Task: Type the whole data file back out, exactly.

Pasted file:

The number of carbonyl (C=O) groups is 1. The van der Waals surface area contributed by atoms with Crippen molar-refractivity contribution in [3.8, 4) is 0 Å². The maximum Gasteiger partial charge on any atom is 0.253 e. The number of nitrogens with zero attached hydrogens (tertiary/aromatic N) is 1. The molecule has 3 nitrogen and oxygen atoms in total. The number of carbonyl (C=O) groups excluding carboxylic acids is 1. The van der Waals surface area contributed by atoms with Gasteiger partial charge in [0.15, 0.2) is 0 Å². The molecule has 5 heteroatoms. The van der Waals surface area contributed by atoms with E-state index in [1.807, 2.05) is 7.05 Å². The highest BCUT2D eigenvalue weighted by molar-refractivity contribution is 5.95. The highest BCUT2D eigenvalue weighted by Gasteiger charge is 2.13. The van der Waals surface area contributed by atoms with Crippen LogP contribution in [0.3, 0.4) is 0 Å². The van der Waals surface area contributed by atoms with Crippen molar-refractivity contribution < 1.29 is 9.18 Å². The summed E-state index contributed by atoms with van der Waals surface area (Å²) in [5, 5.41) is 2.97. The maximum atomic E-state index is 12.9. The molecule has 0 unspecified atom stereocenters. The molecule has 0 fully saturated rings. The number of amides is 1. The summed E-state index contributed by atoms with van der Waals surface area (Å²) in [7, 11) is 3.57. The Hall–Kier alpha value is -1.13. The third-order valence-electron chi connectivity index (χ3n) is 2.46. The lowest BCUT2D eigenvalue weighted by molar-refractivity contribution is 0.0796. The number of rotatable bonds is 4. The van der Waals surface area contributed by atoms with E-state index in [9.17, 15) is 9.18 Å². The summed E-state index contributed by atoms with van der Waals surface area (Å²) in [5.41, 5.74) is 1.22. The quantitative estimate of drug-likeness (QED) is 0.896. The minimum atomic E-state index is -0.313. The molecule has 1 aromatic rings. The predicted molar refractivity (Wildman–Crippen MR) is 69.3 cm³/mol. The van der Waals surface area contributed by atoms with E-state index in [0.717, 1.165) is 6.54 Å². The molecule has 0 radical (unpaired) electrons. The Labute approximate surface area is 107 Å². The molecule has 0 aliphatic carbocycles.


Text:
The number of carbonyl (C=O) groups is 1. The van der Waals surface area contributed by atoms with Crippen molar-refractivity contribution in [3.8, 4) is 0 Å². The maximum Gasteiger partial charge on any atom is 0.253 e. The number of nitrogens with zero attached hydrogens (tertiary/aromatic N) is 1. The molecule has 3 nitrogen and oxygen atoms in total. The number of carbonyl (C=O) groups excluding carboxylic acids is 1. The van der Waals surface area contributed by atoms with Gasteiger partial charge in [0.15, 0.2) is 0 Å². The molecule has 5 heteroatoms. The van der Waals surface area contributed by atoms with E-state index in [1.807, 2.05) is 7.05 Å². The highest BCUT2D eigenvalue weighted by molar-refractivity contribution is 5.95. The highest BCUT2D eigenvalue weighted by Gasteiger charge is 2.13. The van der Waals surface area contributed by atoms with Crippen LogP contribution in [0.3, 0.4) is 0 Å². The van der Waals surface area contributed by atoms with Crippen molar-refractivity contribution < 1.29 is 9.18 Å². The summed E-state index contributed by atoms with van der Waals surface area (Å²) in [5, 5.41) is 2.97. The maximum atomic E-state index is 12.9. The molecule has 0 unspecified atom stereocenters. The molecule has 0 fully saturated rings. The number of amides is 1. The summed E-state index contributed by atoms with van der Waals surface area (Å²) in [7, 11) is 3.57. The Hall–Kier alpha value is -1.13. The third-order valence-electron chi connectivity index (χ3n) is 2.46. The lowest BCUT2D eigenvalue weighted by molar-refractivity contribution is 0.0796. The number of rotatable bonds is 4. The van der Waals surface area contributed by atoms with E-state index in [9.17, 15) is 9.18 Å². The summed E-state index contributed by atoms with van der Waals surface area (Å²) in [5.41, 5.74) is 1.22. The quantitative estimate of drug-likeness (QED) is 0.896. The minimum atomic E-state index is -0.313. The molecule has 1 aromatic rings. The predicted molar refractivity (Wildman–Crippen MR) is 69.3 cm³/mol. The van der Waals surface area contributed by atoms with E-state index in [0.717, 1.165) is 6.54 Å². The molecule has 0 radical (unpaired) electrons. The Labute approximate surface area is 107 Å². The molecule has 0 aliphatic carbocycles.